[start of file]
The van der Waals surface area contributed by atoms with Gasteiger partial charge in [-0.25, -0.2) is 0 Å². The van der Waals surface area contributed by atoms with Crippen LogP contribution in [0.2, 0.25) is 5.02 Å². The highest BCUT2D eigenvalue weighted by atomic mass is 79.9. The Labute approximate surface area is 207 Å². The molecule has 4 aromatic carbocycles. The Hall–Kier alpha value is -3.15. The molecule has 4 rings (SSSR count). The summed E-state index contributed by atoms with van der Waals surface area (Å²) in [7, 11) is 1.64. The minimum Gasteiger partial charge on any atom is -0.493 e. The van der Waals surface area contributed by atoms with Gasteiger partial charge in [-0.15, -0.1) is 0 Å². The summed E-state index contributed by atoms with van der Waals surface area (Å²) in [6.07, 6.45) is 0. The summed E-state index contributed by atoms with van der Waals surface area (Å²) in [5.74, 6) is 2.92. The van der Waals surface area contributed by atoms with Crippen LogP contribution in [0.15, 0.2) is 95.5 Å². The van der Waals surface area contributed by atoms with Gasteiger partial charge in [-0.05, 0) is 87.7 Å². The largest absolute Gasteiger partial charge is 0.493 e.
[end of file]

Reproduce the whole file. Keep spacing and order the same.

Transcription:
The van der Waals surface area contributed by atoms with Gasteiger partial charge in [-0.25, -0.2) is 0 Å². The van der Waals surface area contributed by atoms with Crippen LogP contribution in [0.2, 0.25) is 5.02 Å². The highest BCUT2D eigenvalue weighted by atomic mass is 79.9. The Labute approximate surface area is 207 Å². The molecule has 4 aromatic carbocycles. The Hall–Kier alpha value is -3.15. The molecule has 4 rings (SSSR count). The summed E-state index contributed by atoms with van der Waals surface area (Å²) in [7, 11) is 1.64. The minimum Gasteiger partial charge on any atom is -0.493 e. The van der Waals surface area contributed by atoms with Gasteiger partial charge in [-0.15, -0.1) is 0 Å². The summed E-state index contributed by atoms with van der Waals surface area (Å²) in [6.07, 6.45) is 0. The summed E-state index contributed by atoms with van der Waals surface area (Å²) in [5.74, 6) is 2.92. The van der Waals surface area contributed by atoms with Crippen LogP contribution in [0.15, 0.2) is 95.5 Å². The van der Waals surface area contributed by atoms with Gasteiger partial charge in [-0.05, 0) is 87.7 Å². The largest absolute Gasteiger partial charge is 0.493 e.